Month: January 2015

Planning #FIM2010 Security & Best Practices

While supporting supporting FIM customers to assess their FIM environment and helping them to maintain their FIM configuration, 2 discussion topics are alltime favorites: FIM Security and FIM best practices.

For ease of use I’ve been collecting this information in some articles.
Below you’ll find the short links for ease of use:

As you might see, there is still a lot of room for improvement, so I invite you to update the article where you think information is missing.

When discussing a basic FIM setup (using FIM Sync and FIM Service + Portal) a common diagram being drawn is the one below.
It does not discuss the other FIM add-ons (like FIMCM, BHOLD or reporting) but still it’s a useful and very visual guidance for planning you security.

Main purpose is to explain that the initial security setup for your FIM

  • DOES require a collection of security accounts and groups to segregate duties (so installing FIM with one single account, used for all FIM functions and accounts is a very bad idea.)
  • ONLY needs 1 core administrator account with administrator access to the FIM server’s local security
  • DOES NOT require services or technical accounts with local or domain admin rights (except 1, the FIM Installer account)

FIM Security

Note-to-self: Just Enough Administration Whitepaper

Source: https://gallery.technet.microsoft.com/Just-Enough-Administration-6b5ad370

Short URL: http://aka.ms/JEA

From the introduction: ”

In the current world of Information Technology, protective measures do not stop at the network edge. Recent news reports based on security breach post-mortems indicate the need to protect assets using measures that reduce administrative access. While the principle of least privilege has always been known to IT Security professionals, there is a need in the industry for a standardized method of constructing an operator experience that reduces access with a more sophisticated level of granularity than what is available in many traditional access control models.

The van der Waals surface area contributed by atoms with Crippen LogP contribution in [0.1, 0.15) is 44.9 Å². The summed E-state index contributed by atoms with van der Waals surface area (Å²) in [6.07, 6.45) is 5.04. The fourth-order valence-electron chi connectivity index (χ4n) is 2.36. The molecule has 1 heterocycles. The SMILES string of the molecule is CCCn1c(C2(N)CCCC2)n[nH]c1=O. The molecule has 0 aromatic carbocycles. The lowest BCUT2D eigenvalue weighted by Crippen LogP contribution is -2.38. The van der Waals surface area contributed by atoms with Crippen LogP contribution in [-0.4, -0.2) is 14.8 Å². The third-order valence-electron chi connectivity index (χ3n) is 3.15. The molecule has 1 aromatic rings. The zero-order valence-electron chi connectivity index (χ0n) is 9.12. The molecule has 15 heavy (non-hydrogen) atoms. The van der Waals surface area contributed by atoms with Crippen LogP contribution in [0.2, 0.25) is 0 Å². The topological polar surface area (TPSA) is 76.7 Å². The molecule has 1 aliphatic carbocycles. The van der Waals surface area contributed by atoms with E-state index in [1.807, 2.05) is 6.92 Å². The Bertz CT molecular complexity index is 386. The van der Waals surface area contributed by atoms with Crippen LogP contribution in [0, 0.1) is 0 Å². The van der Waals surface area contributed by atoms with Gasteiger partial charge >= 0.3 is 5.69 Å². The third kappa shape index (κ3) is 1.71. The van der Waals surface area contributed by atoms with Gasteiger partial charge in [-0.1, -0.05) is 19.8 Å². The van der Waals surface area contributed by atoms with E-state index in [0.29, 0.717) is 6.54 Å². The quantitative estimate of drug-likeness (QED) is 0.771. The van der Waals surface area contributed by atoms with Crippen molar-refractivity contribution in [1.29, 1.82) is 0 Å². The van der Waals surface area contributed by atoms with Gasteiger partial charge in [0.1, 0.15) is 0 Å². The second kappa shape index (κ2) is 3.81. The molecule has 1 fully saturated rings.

Just Enough Administration (JEA) is a solution designed to help protect Server systems. This is accomplished by allowing specific users to perform administrative tasks on servers without giving them administrator rights, and then auditing all actions that these users performed. JEA is based on Windows PowerShell constrained runspaces, a technology that is already being used to secure administrative tasks in environments such as Microsoft Exchange Online.”

For the latest information, please see http://blogs.msdn.com/powershell/ and http://aka.ms/buildingclouds

Don’t need to tell you that you should definitely save these in your favorites. (Well, just did it… so no excuses..)

Note-to-self: Handy Windows 8 quick navigation guide

Just bumped (again) into a handy download, definitely worth to keep at hand: the Windows 8 End User Training Brochure.

For download at http://www.microsoft.com/en-us/download/details.aspx?id=39055&WT.mc_id=rss_allproducts_windows.

It contains a bunch of practical hints & tips to navigate through your Windows 8, including a list of key short cuts to make your life easier.

Enjoy!